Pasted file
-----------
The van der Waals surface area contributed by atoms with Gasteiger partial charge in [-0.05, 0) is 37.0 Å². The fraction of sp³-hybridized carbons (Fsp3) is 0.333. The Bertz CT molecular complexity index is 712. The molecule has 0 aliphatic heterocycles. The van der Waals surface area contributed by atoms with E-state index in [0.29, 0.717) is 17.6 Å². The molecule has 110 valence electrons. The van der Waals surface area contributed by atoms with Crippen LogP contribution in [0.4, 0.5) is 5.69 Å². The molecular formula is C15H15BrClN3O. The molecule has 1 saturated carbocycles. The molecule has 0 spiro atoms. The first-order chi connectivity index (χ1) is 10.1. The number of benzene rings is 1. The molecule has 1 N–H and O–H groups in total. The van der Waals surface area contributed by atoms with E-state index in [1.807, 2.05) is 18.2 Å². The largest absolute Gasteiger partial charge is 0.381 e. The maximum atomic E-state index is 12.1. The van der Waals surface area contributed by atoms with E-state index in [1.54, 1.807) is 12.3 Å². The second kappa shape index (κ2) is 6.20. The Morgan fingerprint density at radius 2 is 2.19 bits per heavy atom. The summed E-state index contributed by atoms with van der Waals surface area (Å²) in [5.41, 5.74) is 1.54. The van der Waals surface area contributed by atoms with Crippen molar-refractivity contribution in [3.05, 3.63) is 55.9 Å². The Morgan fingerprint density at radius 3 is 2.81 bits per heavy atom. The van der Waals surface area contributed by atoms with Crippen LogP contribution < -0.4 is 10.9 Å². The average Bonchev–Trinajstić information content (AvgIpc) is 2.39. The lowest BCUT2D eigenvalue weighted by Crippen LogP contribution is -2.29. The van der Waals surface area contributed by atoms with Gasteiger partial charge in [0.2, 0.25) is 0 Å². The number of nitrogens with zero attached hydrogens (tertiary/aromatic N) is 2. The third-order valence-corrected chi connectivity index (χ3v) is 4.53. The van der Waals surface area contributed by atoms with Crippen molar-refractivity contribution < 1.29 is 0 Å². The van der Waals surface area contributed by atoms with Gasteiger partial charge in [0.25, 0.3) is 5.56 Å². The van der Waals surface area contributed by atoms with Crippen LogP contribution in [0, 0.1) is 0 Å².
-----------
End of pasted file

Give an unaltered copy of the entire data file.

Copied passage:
The van der Waals surface area contributed by atoms with Gasteiger partial charge in [-0.05, 0) is 37.0 Å². The fraction of sp³-hybridized carbons (Fsp3) is 0.333. The Bertz CT molecular complexity index is 712. The molecule has 0 aliphatic heterocycles. The van der Waals surface area contributed by atoms with E-state index in [0.29, 0.717) is 17.6 Å². The molecule has 110 valence electrons. The van der Waals surface area contributed by atoms with Crippen LogP contribution in [0.4, 0.5) is 5.69 Å². The molecular formula is C15H15BrClN3O. The molecule has 1 saturated carbocycles. The molecule has 0 spiro atoms. The first-order chi connectivity index (χ1) is 10.1. The number of benzene rings is 1. The molecule has 1 N–H and O–H groups in total. The van der Waals surface area contributed by atoms with E-state index in [1.807, 2.05) is 18.2 Å². The largest absolute Gasteiger partial charge is 0.381 e. The maximum atomic E-state index is 12.1. The van der Waals surface area contributed by atoms with E-state index in [1.54, 1.807) is 12.3 Å². The second kappa shape index (κ2) is 6.20. The Morgan fingerprint density at radius 2 is 2.19 bits per heavy atom. The summed E-state index contributed by atoms with van der Waals surface area (Å²) in [5.41, 5.74) is 1.54. The van der Waals surface area contributed by atoms with Crippen molar-refractivity contribution in [3.05, 3.63) is 55.9 Å². The Morgan fingerprint density at radius 3 is 2.81 bits per heavy atom. The van der Waals surface area contributed by atoms with Crippen LogP contribution < -0.4 is 10.9 Å². The average Bonchev–Trinajstić information content (AvgIpc) is 2.39. The lowest BCUT2D eigenvalue weighted by Crippen LogP contribution is -2.29. The van der Waals surface area contributed by atoms with Gasteiger partial charge in [0.2, 0.25) is 0 Å². The number of nitrogens with zero attached hydrogens (tertiary/aromatic N) is 2. The third-order valence-corrected chi connectivity index (χ3v) is 4.53. The van der Waals surface area contributed by atoms with Crippen molar-refractivity contribution < 1.29 is 0 Å². The van der Waals surface area contributed by atoms with Gasteiger partial charge in [0.25, 0.3) is 5.56 Å². The van der Waals surface area contributed by atoms with Crippen LogP contribution in [0, 0.1) is 0 Å².